A trio of bills has been introduced in the House of Representatives to amend the National Labor Relations Act in an effort to roll back some of the more aggressive changes to the union representation election process implemented by the Obama Board.  The Workforce Democracy and Fairness Act (H.R. 2776), Employee Privacy Protection Act (H.R. 2775), and Employee Rights Act (H.R. 2723), have all been introduced and referred to the House Committee on Education and the Workforce, which will hold a legislative hearing on the bills next Wednesday, June 14, 2017.

The Workforce Democracy and Fairness Act, introduced by Rep. Tim Walberg (R-MI), is described as a bill to “amend the National Labor Relations Board with respect to the timing of elections and pre-election hearings and the identification of pre-election issues.” The text of the bill would amend the Act to require that in all representation (RC) elections, within 14 days of the filing of a petition, an “appropriate hearing” would be held. That hearing would be:

non-adversarial with the hearing officer charged, in collaboration with the parties, with the responsibility of identifying any relevant and material pre-election issues and thereafter making a full record thereon.

This change to the statute would restore the decades-old procedures, pre-dating the April 2015 “Quickie Election” rules, whereby the Board would seek to resolve significant legal issues likely to impact the election prior to the conduct of the election.  This bill would also require a period of at least 35 days between a petition and the conduct of an election — up from the current median, 23 days, and the prospect under the current rules of an election as soon as 13 days after the filing of a petition.

Moreover, the second half of the bill would expressly incorporate the Board’s traditional “community of interest” factors for determining the appropriate unit in a representation proceeding. This inclusion would restore the decades-old standards cast aside by Board in its 2011 Specialty Healthcare decision to facilitate micro-unit organizing.

The Employee Privacy Protection Act, introduced by Rep. Joe Wilson (R-SC), seeks to “amend the National Labor Relations Act to require that lists of employees eligible to vote in organizing elections be provided to the National Labor Relations Board,” among other protections.  Prior to 2015, the Board’s longstanding Excelsior Underwear doctrine required an employer to provide to the Board, within 7 days of the Direction of Election, a list of all employees eligible to vote, including a home address for each.  The Board’s April 2015 “Quickie” rules modified this, so that the employer is required to provide the list within two days, and directly to the petitioning union.  Moreover, the alphabetized list must include

the full names, work locations, shifts, job classifications, and contact information (including home addresses, available personal email addresses, and available home and personal cell telephone numbers) of all eligible voters[.]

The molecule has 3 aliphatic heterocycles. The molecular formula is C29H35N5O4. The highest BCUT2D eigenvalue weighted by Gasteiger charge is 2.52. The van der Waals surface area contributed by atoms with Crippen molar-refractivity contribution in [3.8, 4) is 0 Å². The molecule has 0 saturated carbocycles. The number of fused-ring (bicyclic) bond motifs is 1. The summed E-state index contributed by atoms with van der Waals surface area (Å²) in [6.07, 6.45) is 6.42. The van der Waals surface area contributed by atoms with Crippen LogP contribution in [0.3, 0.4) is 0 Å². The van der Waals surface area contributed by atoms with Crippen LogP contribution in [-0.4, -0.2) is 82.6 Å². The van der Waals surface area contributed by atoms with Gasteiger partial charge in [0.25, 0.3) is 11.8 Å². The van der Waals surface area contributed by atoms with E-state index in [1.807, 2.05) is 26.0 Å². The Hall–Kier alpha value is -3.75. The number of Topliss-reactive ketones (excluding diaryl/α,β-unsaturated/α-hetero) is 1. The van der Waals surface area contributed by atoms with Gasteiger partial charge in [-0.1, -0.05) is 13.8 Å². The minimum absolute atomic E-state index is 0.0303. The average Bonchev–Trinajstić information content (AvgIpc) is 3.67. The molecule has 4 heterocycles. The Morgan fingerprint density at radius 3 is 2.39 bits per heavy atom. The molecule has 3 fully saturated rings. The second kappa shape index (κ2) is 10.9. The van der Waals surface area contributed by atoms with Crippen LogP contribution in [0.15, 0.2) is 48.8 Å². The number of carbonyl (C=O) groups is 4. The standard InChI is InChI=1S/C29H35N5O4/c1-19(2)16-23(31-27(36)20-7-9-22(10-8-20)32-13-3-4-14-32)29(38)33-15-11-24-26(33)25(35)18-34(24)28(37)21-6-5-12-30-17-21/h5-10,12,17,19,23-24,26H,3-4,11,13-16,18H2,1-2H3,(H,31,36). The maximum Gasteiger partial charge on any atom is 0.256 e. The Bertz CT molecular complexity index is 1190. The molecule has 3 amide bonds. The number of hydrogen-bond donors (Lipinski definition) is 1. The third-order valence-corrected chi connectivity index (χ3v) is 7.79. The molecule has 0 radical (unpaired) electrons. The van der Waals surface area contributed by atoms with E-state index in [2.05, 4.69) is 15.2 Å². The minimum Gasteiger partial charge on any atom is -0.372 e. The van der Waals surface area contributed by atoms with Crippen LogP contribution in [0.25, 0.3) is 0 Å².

This bill would for the first time memorialize the obligation in the statute itself, but would restore the seven day time frame and the Board as recipient of the information. In addition, it would require that only one piece of contact information be provided for each employee, to be chosen by the employee him or herself.

Finally, the Employee Rights Act, introduced by Rep. Phil Roe (R-TN), purports to “provide protections for workers with respect to their right to select or refrain from selecting representation by a labor organization.”  The text of the bill would amend the National Labor Relations Act, among other things:

  • to allow recognition only via secret ballot election conducted by the Board;
  • to require selection by a majority of eligible unit employees — not just those voting;
  • to require elections be held in certified and recognized units which have experienced turnover or expansion in excess of 50 percent;
  • to require inclusion only of names and home addresses on voter eligibility lists, and to provide for an employee opt-out mechanism;
  • to restore entitlement to a pre-election hearing to resolve material factual issues;
  • to provide tougher financial penalties for union’s committing unfair labor practices; and
  • to require opt-in by employees who wish to have union dues used for non-representational activities.

These bills were previously introduced in the 114th Congress, but went no further after referral to committee.  The Health, Education, Labor & Pension Subcommittee of the Education and Workforce Committee will hold its legislative hearing on these bills next Wednesday morning, June 14, 2017, at 10:15 a.m., in Room 2175, Rayburn House Office Building.